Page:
Although new to her passion, Rogers does not regard its conventions uncritically. In the essay, “Twitching,” for example, in which she “chases” a vagrant Fork-tailed Flycatcher in Connecticut, Rogers explains her “moral dilemma” in traveling to a distant destination to see a single rare bird. She quotes Mark Cocker’s description of twitching as “self-indulgent…, frivolous and, despite being rooted in an obsession with natural history, as actually anti-environmental.” On arrival she notes that the best spot for viewing the bird was taken up by the tripods of “the brotherhood of the long lens,” and that the habitat had been damaged by the crowds. Rogers describes Big Years as “creating a giant carbon footprint to see special birds,” and in the essay, “Don’t Move,” obsession with birding mars a family Christmas visit in Paris.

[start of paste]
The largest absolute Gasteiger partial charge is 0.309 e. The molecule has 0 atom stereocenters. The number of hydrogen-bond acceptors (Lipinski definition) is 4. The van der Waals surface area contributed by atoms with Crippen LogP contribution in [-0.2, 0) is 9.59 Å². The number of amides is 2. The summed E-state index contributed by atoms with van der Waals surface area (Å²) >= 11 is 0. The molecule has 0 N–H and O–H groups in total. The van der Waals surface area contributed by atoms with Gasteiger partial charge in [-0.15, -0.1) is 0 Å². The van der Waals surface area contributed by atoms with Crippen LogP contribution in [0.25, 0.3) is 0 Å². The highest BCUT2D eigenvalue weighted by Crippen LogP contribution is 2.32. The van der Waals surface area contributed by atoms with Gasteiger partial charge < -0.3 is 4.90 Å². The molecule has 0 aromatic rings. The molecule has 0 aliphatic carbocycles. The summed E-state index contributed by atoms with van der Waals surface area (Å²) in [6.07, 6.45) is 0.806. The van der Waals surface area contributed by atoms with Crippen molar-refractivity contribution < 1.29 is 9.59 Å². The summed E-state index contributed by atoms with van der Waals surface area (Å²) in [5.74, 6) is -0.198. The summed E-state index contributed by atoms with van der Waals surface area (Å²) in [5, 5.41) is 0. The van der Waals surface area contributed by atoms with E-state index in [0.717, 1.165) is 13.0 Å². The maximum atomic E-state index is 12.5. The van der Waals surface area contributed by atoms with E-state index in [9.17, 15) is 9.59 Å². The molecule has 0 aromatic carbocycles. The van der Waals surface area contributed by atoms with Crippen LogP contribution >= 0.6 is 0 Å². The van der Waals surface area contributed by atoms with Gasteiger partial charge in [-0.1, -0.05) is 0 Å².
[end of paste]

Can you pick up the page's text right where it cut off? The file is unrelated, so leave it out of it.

Rogers does not keep a life list and prefers to use eBird mainly to learn where new birds are being reported. Rather than listing, chasing, or photography, she clearly demands a deeper, more intimate experience of the birds themselves. She comes to understand that she seeks a more personal connection with the natural landscape, one that requires her to lean into her new identity as a birder, to commit and focus. “The sureness of a bird’s life reassured me that sureness was possible,” she says, adding, “The birds served as a winged model for being who you are.”